After over 20 years in the music business Mark Kozelek, the king of melancholy, has released Benji, a record with his band Sun Kil Moon that despite its heaviness and darkness is also his brightest record to date. One thing that makes the record so dark is that most of the songs on Benji contain stories of people who have died or who are close to dying. What makes it really heavy is that these people have, in one way or another, deeply affected Kozelek. They are, for instance, his relatives or victims of serial killers. Another thing that makes the record heavy is that it has a lot of difficult-to-name tension. “Dogs”, for instance, is a nervous song about Kozelek’s love and sex relationships. All this death and anxiety, on the other hand, works as a contrast to light. When Kozelek is singing about his cousin’s death on “Carissa” he makes us respect the life she had and consequently our own life and that of others around us more fully. Even the title of the album references this lighter side. The title is taken from a movie that Kozelek saw as a kid and fell in love with. It looks as if it’s the innocence of this child that Kozelek has been searching for throughout the album.
There is a lot to chew in Benji, but slowly the pieces of the puzzle begin to fall into place. The songs on the album consist mostly of autobiographical stories and the different characters in these stories sometimes show up in several songs, revealing different aspects of these people. One of these characters is Kozelek’s grandmother who usually shows up when Kozelek is singing about his childhood. Benji has a bunch of people who you learn to know and care about along the way. There is, for instance, Kozelek’s cousin Carissa, his friend Brett who “liked to play guitar and never hurt anyone” and Kozelek`s dads friend Jim Wise, who is waiting for a trial after mercy-killing his sick wife. These people were far from perfect and had screwed up in one way or another. They tried their best yet sometime they didn’t have the strength to try. They might have a worldview that was totally different from our own. Nevertheless, we cannot help but feel empathy towards them. In short, they all had a significant meaning while they lived. They might not have always understood it themselves, but we do, through Sun Kil Moon’s music.
Two people who get a special attention on the album by Kozelek are his parents. More specifically, he pays respect and unveils his love for them both through the music. However, the way he sings about them differs vastly. “I can’t live without my mother’s love” is an extremely beautiful song in which Kozelek reveals his deep and unconditional affection for his mother. His mother is quite old and it looks as if her approaching death has made Kozelek truly understand the significance of the love his mother has given him. “I love my dad”, on the other hand, is a track about a more complicated love between a father and a son. His father seems to have made many mistakes as a caregiver. As Kozelek repeats the line “I love you dad”, you can hear sadness, fragility and maybe desperation in his voice. Intriguingly, the song can also be interpreted as a working-class song. Kozelek sings that his dad did the best he could, being ”an 8th grade dropout” and it’s because of him that Kozelek learned to value humility, patience and diligence. This working-class atmosphere is supported by a simple blues riff that makes you feel like you’re in a boxing match. All in all both songs about Kozelek’s parents are ingenious songs about how necessary it is to feel loved by someone else, in order to experience your own life as meaningful.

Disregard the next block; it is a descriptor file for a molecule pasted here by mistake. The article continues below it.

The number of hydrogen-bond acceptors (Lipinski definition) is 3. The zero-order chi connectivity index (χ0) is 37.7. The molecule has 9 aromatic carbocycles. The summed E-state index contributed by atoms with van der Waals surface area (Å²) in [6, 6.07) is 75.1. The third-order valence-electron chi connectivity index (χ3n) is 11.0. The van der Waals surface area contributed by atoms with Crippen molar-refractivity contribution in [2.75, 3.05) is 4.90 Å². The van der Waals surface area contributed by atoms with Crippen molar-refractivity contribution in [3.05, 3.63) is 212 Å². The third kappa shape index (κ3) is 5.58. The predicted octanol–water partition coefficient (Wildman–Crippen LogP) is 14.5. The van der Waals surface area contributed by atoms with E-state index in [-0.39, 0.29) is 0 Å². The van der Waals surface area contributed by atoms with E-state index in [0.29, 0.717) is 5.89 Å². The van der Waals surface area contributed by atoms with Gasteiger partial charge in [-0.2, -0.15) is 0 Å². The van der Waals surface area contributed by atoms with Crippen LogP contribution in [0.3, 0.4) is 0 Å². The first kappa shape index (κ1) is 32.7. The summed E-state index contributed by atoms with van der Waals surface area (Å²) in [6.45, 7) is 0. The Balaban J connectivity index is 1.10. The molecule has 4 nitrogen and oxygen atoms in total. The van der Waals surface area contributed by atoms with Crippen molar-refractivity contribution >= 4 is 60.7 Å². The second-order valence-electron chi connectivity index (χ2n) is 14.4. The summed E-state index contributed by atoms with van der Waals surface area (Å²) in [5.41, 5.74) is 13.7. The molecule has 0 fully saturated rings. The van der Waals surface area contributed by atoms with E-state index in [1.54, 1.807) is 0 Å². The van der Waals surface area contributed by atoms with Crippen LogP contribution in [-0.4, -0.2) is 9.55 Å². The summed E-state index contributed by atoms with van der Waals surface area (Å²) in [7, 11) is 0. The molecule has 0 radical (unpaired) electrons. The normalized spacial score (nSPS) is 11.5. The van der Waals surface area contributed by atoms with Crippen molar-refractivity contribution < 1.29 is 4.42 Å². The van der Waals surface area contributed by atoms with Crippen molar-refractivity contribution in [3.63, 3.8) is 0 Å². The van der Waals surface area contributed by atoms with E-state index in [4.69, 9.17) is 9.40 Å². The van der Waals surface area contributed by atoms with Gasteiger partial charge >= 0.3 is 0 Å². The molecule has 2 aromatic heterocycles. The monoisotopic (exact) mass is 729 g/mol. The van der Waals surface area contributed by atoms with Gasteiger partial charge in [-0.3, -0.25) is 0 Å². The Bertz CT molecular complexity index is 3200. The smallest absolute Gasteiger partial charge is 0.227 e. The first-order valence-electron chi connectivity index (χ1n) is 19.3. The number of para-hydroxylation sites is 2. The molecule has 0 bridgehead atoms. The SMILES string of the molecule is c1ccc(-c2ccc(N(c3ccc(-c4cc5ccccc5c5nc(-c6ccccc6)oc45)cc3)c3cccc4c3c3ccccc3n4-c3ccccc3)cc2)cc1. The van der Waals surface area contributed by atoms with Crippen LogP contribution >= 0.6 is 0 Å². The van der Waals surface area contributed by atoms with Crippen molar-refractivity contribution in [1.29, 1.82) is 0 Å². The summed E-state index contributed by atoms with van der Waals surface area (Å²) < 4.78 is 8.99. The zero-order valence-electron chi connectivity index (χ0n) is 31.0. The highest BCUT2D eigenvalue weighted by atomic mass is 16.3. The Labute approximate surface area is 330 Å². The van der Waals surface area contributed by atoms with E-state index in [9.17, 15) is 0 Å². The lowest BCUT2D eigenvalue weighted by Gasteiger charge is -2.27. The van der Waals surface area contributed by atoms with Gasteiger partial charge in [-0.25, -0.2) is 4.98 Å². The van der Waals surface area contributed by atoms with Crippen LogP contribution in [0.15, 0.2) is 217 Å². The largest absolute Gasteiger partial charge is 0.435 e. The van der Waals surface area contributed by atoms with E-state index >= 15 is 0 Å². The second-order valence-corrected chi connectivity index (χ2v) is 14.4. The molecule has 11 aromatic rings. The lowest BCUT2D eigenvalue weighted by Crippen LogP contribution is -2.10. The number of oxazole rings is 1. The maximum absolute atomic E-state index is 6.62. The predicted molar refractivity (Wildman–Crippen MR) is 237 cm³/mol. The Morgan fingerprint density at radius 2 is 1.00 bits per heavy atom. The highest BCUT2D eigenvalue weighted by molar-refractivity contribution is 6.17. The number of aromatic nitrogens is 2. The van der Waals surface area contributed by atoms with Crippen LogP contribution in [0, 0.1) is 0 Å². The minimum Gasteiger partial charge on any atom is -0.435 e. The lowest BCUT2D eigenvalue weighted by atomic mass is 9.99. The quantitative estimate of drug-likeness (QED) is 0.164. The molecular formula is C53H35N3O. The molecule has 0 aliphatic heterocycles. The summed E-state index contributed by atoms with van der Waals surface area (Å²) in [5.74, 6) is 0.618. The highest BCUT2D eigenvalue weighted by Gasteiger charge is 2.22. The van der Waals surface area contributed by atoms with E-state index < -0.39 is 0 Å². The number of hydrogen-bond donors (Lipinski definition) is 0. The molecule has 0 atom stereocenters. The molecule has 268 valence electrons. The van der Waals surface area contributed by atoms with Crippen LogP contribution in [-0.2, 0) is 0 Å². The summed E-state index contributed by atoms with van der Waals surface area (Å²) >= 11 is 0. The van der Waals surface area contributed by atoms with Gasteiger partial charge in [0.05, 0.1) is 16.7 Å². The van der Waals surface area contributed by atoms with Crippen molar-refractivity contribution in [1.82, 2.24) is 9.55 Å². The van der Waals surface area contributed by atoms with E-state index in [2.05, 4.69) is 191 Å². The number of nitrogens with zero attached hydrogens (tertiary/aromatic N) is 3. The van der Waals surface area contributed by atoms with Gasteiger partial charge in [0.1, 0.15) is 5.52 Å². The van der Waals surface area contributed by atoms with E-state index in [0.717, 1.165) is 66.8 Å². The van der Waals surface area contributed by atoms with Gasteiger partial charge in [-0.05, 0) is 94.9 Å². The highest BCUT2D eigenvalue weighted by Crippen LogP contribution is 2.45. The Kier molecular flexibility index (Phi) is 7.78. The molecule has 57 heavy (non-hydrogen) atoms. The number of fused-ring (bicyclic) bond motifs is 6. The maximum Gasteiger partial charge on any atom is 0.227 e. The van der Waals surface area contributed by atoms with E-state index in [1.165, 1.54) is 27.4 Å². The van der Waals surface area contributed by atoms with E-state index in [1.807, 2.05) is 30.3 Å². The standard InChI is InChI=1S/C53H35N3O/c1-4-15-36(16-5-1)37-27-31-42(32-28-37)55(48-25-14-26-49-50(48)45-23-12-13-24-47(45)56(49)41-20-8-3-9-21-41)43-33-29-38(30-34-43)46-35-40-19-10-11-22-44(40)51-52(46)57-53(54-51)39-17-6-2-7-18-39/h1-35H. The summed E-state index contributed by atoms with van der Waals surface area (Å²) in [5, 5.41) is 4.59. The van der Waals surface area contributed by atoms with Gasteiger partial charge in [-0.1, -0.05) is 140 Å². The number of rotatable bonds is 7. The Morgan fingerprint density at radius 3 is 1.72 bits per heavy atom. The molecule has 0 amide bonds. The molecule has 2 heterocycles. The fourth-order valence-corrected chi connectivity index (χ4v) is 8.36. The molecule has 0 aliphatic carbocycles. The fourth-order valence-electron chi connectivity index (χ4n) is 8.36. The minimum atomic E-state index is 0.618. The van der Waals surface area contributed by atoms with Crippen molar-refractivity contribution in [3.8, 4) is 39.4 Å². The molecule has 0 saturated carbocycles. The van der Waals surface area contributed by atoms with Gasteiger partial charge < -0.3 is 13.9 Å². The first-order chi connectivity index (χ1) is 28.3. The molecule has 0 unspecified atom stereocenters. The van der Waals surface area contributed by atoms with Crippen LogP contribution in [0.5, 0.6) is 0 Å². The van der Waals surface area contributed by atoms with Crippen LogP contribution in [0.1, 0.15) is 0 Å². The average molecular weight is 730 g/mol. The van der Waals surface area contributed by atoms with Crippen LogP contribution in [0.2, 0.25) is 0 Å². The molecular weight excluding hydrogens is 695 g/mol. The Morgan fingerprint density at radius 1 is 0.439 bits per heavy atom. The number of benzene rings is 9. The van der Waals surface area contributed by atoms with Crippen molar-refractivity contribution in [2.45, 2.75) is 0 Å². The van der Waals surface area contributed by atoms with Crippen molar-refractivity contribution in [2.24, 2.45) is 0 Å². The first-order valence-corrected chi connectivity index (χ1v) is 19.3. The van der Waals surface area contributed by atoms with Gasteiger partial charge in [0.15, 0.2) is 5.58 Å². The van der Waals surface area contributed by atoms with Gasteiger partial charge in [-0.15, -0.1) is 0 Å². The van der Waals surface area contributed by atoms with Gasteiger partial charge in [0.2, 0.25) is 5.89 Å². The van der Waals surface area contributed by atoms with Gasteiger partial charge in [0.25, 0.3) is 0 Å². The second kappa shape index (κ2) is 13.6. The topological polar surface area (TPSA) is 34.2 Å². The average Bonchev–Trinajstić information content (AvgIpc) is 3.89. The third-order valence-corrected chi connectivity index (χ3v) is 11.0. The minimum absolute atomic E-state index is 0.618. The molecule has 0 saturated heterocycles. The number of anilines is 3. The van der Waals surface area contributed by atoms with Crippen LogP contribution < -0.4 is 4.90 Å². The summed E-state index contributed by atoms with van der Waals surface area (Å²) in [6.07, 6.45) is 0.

With all the large themes and the diverse emotions that the listener goes through, the album feels as overwhelming as life itself. Kozelek has the ability to fit a lot of angst, sadness and fear into one song, but there is also room for love, humor and joy. Benji is also kind of a rebellious record, considering the times we live in. In a time when we are expected to be functional, effective and quick and when emotionality is often associated with weakness, it is comforting to listen to intimate and emotionally raw music such as this. And while pursuing our own goals might be difficult without pushing others down, it simultaneously liberating to hear Kozelek ask for forgiveness from a boy who he punched in elementary school just to heighten his own status in a group or how tedious it is to notice that there is tinge of competitiveness even between good friends. In conclusion, the ingenuity of this record is that it puts us face to face with the weight of existence yet inadvertently turns this into excitement and joy of living. This brings to mind the famous quote of the late Charles Bukowski, “What matters most is how well you walk through the fire”.